Tesla Readies ‘Onramp to Offramp’ for Autopilot & Promises Profit

The next version of Tesla’s Autopilot system will be able to handle driving from “onramp to offramp,” including automatically attempting lane changes, the company said as it announced higher revenue and a record loss for the second quarter of 2018.

The upcoming version of the semi-autonomous technology, called Autopilot Version 9, will also be able to understand which lane it’s in, automatically guide the car along a route and then safely hand off control to the driver, said Stuart Bowers, vice president of engineering, on a financial conference call.

The upcoming system, apparently designed to automate driving as much as possible on controlled-access highways, could be a significant advancement over the current Autopilot. Tesla also promised a powerful onboard AI processor, due in cars next year, to crunch incoming sensor data and run the neural network behind features like Autopilot.

CEO Elon Musk put some of Tesla’s technology executives on the call before taking questions about the company’s results for the three months that ended June 30. Those results included sharply higher total revenue, rising to $4 billion from about $3.4 billion in the first quarter, but a net loss of nearly $743 million.

The net loss attributable to common stockholders, the figure that might spook owners of Tesla shares, was over $717 million, up from about $710 million in the first quarter. But in after-hours trading on Wednesday evening, the company’s shares were up more than 9%.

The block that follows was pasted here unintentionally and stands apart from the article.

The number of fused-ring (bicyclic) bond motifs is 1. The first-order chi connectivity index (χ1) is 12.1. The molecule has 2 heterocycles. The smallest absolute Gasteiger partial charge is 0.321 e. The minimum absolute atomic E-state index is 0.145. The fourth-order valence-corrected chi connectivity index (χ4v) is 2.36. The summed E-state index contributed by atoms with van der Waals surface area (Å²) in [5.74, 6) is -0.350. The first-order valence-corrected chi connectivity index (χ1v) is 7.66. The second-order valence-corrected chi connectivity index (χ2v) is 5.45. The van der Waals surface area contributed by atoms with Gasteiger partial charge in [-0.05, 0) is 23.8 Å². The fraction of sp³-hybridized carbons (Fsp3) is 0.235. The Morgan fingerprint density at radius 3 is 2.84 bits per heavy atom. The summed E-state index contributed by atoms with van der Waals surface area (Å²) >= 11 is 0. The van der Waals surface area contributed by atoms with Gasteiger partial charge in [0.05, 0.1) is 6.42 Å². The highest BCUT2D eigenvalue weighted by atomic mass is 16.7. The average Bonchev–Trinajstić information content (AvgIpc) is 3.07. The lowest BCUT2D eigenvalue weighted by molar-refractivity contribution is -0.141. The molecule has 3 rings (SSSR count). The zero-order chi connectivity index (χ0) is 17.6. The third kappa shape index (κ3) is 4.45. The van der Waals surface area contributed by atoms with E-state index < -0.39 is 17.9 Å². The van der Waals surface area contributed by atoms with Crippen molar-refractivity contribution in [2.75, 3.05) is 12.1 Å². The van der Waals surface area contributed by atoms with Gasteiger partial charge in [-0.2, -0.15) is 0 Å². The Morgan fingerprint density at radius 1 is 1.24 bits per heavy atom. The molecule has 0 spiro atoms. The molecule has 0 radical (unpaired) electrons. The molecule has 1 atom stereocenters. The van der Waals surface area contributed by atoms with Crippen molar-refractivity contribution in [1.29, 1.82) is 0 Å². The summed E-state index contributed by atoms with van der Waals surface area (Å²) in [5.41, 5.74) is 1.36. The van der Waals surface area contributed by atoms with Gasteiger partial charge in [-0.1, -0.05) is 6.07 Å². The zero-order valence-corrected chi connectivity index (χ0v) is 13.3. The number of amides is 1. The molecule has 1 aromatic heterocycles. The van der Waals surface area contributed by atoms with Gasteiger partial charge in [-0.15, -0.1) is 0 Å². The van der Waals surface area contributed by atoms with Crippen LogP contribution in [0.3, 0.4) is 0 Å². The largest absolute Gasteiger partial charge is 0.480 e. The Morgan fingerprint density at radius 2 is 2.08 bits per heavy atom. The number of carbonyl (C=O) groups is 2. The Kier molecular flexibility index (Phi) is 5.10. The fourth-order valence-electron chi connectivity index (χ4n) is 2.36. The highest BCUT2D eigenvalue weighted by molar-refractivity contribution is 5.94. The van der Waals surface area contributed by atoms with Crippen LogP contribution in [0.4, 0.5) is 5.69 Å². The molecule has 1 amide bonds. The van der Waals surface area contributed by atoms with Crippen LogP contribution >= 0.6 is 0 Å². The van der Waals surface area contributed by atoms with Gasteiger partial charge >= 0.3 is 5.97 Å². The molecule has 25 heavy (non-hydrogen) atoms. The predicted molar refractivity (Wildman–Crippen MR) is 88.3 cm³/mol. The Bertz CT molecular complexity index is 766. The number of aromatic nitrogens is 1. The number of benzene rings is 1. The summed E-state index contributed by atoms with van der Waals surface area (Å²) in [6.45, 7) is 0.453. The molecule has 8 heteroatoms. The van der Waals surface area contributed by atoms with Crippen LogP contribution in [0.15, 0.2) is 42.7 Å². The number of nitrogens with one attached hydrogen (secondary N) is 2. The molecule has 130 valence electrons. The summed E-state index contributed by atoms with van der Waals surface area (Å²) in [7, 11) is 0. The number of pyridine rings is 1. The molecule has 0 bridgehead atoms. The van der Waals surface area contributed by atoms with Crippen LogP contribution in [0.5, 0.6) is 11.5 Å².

Now that Tesla has slashed costs and worked out many of the challenges that led to “production hell” on assembly lines for the Model 3 sedan, it will be able to make more money on each vehicle, Musk said. As a result, he said he was “highly confident” that the company would turn a profit in the third and fourth quarters of this year, barring unexpected events such as a major earthquake or a sudden recession.

Since it achieved the long-sought production rate of 5,000 Model 3s per week in late June, Tesla is going above that rate and should reach 6,000 by the end of August, Musk said. The Model 3, priced from around $35,000, is critical to the 15-year-old car company’s quest to become a mass-market force rather than just a luxury brand.

Tesla’s computing hardware team has examples of its home-grown processor up and running, said Pete Bannon, director of silicon engineering for the company. The chip will be a pin-compatible “drop-in replacement” for the current silicon at the heart of Models S, X and 3, and it can support the cars’ current internal networks at full speed with processing cycles to spare, he said.

The new hardware is faster than any vehicle processor available now, including ARM embedded systems and GPUs like the ones from Nvidia that Tesla uses now, Bannon said. It will allow a car’s cameras to run at full resolution and will cost the same as the current hardware, Musk said.

In addition to improving Autopilot, Tesla is developing more advanced safety systems that are only possible with high-powered perception systems that can sense what’s going on around a vehicle, executives said.

— Stephen Lawson is a freelance writer based in San Francisco. Follow him on Twitter @sdlawsonmedia.

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